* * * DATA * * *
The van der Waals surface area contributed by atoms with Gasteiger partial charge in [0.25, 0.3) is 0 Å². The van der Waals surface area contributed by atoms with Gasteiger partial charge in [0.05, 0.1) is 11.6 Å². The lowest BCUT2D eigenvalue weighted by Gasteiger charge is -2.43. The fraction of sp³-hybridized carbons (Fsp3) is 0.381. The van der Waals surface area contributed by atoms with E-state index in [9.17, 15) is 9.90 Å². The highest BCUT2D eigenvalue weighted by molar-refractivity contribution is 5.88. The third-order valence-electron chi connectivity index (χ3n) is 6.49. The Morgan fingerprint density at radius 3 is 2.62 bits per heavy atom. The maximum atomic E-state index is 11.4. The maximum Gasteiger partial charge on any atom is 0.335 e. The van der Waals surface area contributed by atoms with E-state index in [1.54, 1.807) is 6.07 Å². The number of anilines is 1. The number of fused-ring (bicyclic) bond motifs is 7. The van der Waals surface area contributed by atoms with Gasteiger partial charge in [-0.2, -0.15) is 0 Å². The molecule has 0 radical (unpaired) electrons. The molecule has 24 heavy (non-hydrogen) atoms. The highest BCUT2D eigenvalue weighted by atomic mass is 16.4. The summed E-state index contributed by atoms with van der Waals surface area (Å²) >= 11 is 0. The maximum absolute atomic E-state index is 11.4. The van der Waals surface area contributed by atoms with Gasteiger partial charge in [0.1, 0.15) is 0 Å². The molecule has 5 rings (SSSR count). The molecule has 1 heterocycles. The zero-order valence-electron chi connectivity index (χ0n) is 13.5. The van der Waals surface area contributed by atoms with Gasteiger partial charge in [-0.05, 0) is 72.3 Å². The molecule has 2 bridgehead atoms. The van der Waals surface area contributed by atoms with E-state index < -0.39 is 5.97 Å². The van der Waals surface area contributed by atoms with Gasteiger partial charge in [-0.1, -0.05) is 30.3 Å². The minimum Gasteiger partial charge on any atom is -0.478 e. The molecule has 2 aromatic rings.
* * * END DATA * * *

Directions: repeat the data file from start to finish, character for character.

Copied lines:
The van der Waals surface area contributed by atoms with Gasteiger partial charge in [0.25, 0.3) is 0 Å². The van der Waals surface area contributed by atoms with Gasteiger partial charge in [0.05, 0.1) is 11.6 Å². The lowest BCUT2D eigenvalue weighted by Gasteiger charge is -2.43. The fraction of sp³-hybridized carbons (Fsp3) is 0.381. The van der Waals surface area contributed by atoms with E-state index in [9.17, 15) is 9.90 Å². The highest BCUT2D eigenvalue weighted by molar-refractivity contribution is 5.88. The third-order valence-electron chi connectivity index (χ3n) is 6.49. The Morgan fingerprint density at radius 3 is 2.62 bits per heavy atom. The maximum atomic E-state index is 11.4. The maximum Gasteiger partial charge on any atom is 0.335 e. The van der Waals surface area contributed by atoms with E-state index in [1.54, 1.807) is 6.07 Å². The number of anilines is 1. The number of fused-ring (bicyclic) bond motifs is 7. The van der Waals surface area contributed by atoms with Gasteiger partial charge in [-0.2, -0.15) is 0 Å². The molecule has 0 radical (unpaired) electrons. The molecule has 24 heavy (non-hydrogen) atoms. The highest BCUT2D eigenvalue weighted by atomic mass is 16.4. The summed E-state index contributed by atoms with van der Waals surface area (Å²) >= 11 is 0. The maximum absolute atomic E-state index is 11.4. The van der Waals surface area contributed by atoms with Gasteiger partial charge in [0.1, 0.15) is 0 Å². The molecule has 5 rings (SSSR count). The molecule has 1 heterocycles. The zero-order valence-electron chi connectivity index (χ0n) is 13.5. The van der Waals surface area contributed by atoms with Gasteiger partial charge in [-0.05, 0) is 72.3 Å². The molecule has 2 bridgehead atoms. The van der Waals surface area contributed by atoms with E-state index < -0.39 is 5.97 Å². The van der Waals surface area contributed by atoms with Gasteiger partial charge in [-0.1, -0.05) is 30.3 Å². The minimum Gasteiger partial charge on any atom is -0.478 e. The molecule has 2 aromatic rings.